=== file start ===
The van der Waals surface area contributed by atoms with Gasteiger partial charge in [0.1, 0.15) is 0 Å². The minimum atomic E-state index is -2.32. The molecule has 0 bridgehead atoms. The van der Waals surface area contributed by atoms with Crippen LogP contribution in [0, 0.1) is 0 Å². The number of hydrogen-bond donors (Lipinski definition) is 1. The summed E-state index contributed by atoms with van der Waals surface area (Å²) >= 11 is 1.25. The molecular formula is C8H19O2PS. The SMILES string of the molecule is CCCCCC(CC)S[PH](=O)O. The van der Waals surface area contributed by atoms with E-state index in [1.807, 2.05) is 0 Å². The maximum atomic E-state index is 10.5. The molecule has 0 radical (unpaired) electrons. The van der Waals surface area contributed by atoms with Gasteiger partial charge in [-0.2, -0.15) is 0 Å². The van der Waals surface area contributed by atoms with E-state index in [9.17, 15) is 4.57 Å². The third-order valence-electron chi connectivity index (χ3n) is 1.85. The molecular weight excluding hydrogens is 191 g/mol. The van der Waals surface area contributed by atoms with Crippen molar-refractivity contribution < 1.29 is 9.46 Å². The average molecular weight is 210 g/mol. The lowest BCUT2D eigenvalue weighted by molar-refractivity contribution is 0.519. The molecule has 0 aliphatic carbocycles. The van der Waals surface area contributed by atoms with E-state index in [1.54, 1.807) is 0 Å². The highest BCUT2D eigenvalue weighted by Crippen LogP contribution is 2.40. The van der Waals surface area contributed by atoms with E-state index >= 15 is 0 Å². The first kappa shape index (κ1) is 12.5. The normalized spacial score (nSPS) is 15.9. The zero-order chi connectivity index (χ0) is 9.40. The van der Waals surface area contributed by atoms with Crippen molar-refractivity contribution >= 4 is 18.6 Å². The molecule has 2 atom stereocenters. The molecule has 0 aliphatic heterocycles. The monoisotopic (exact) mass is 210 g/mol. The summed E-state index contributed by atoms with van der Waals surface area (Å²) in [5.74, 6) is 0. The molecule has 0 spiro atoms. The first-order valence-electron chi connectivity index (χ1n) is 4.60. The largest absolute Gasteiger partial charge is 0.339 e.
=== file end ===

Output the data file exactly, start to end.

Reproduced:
The van der Waals surface area contributed by atoms with Gasteiger partial charge in [0.1, 0.15) is 0 Å². The minimum atomic E-state index is -2.32. The molecule has 0 bridgehead atoms. The van der Waals surface area contributed by atoms with Crippen LogP contribution in [0, 0.1) is 0 Å². The number of hydrogen-bond donors (Lipinski definition) is 1. The summed E-state index contributed by atoms with van der Waals surface area (Å²) >= 11 is 1.25. The molecular formula is C8H19O2PS. The SMILES string of the molecule is CCCCCC(CC)S[PH](=O)O. The van der Waals surface area contributed by atoms with E-state index in [1.807, 2.05) is 0 Å². The maximum atomic E-state index is 10.5. The molecule has 0 radical (unpaired) electrons. The van der Waals surface area contributed by atoms with Gasteiger partial charge in [-0.2, -0.15) is 0 Å². The van der Waals surface area contributed by atoms with E-state index in [9.17, 15) is 4.57 Å². The third-order valence-electron chi connectivity index (χ3n) is 1.85. The molecular weight excluding hydrogens is 191 g/mol. The van der Waals surface area contributed by atoms with Crippen molar-refractivity contribution < 1.29 is 9.46 Å². The average molecular weight is 210 g/mol. The lowest BCUT2D eigenvalue weighted by molar-refractivity contribution is 0.519. The molecule has 0 aliphatic carbocycles. The van der Waals surface area contributed by atoms with E-state index in [1.54, 1.807) is 0 Å². The highest BCUT2D eigenvalue weighted by Crippen LogP contribution is 2.40. The van der Waals surface area contributed by atoms with E-state index >= 15 is 0 Å². The first kappa shape index (κ1) is 12.5. The normalized spacial score (nSPS) is 15.9. The zero-order chi connectivity index (χ0) is 9.40. The van der Waals surface area contributed by atoms with Crippen molar-refractivity contribution >= 4 is 18.6 Å². The molecule has 2 atom stereocenters. The molecule has 0 aliphatic heterocycles. The monoisotopic (exact) mass is 210 g/mol. The summed E-state index contributed by atoms with van der Waals surface area (Å²) in [5.74, 6) is 0. The molecule has 0 spiro atoms. The first-order valence-electron chi connectivity index (χ1n) is 4.60. The largest absolute Gasteiger partial charge is 0.339 e.